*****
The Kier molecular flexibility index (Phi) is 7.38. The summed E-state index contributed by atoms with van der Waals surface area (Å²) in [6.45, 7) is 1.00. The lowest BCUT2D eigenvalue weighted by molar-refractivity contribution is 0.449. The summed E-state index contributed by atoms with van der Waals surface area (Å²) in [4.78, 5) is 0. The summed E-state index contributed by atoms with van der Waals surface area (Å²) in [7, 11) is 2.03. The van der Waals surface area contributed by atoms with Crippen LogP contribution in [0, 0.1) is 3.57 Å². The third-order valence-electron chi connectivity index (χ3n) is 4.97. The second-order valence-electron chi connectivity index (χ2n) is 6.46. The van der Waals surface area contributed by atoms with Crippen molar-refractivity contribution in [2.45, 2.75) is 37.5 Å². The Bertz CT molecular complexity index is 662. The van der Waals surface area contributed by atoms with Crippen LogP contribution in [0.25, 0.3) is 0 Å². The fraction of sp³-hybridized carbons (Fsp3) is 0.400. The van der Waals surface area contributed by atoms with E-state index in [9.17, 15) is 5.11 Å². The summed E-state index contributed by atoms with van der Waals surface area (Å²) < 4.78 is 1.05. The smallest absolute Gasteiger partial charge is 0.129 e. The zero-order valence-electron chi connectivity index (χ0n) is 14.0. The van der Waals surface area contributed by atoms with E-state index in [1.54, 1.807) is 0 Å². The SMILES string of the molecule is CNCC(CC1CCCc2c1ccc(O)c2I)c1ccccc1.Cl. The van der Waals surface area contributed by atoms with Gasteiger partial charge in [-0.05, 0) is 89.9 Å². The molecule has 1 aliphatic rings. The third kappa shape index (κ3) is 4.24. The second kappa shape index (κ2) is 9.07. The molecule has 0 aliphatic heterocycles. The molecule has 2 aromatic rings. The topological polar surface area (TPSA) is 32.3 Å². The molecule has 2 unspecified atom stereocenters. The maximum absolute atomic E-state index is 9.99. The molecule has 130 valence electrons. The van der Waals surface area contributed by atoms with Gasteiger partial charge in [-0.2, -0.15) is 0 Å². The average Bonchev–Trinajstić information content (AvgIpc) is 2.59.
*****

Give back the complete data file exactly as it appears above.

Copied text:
The Kier molecular flexibility index (Phi) is 7.38. The summed E-state index contributed by atoms with van der Waals surface area (Å²) in [6.45, 7) is 1.00. The lowest BCUT2D eigenvalue weighted by molar-refractivity contribution is 0.449. The summed E-state index contributed by atoms with van der Waals surface area (Å²) in [4.78, 5) is 0. The summed E-state index contributed by atoms with van der Waals surface area (Å²) in [7, 11) is 2.03. The van der Waals surface area contributed by atoms with Crippen LogP contribution in [0, 0.1) is 3.57 Å². The third-order valence-electron chi connectivity index (χ3n) is 4.97. The second-order valence-electron chi connectivity index (χ2n) is 6.46. The van der Waals surface area contributed by atoms with Crippen molar-refractivity contribution in [2.45, 2.75) is 37.5 Å². The Bertz CT molecular complexity index is 662. The van der Waals surface area contributed by atoms with Crippen LogP contribution in [0.25, 0.3) is 0 Å². The fraction of sp³-hybridized carbons (Fsp3) is 0.400. The van der Waals surface area contributed by atoms with E-state index in [9.17, 15) is 5.11 Å². The summed E-state index contributed by atoms with van der Waals surface area (Å²) < 4.78 is 1.05. The smallest absolute Gasteiger partial charge is 0.129 e. The zero-order valence-electron chi connectivity index (χ0n) is 14.0. The van der Waals surface area contributed by atoms with E-state index in [1.54, 1.807) is 0 Å². The SMILES string of the molecule is CNCC(CC1CCCc2c1ccc(O)c2I)c1ccccc1.Cl. The van der Waals surface area contributed by atoms with Gasteiger partial charge in [-0.05, 0) is 89.9 Å². The molecule has 1 aliphatic rings. The third kappa shape index (κ3) is 4.24. The second kappa shape index (κ2) is 9.07. The molecule has 0 aliphatic heterocycles. The molecule has 2 aromatic rings. The topological polar surface area (TPSA) is 32.3 Å². The molecule has 2 unspecified atom stereocenters. The maximum absolute atomic E-state index is 9.99. The molecule has 130 valence electrons. The van der Waals surface area contributed by atoms with Gasteiger partial charge in [-0.2, -0.15) is 0 Å². The average Bonchev–Trinajstić information content (AvgIpc) is 2.59.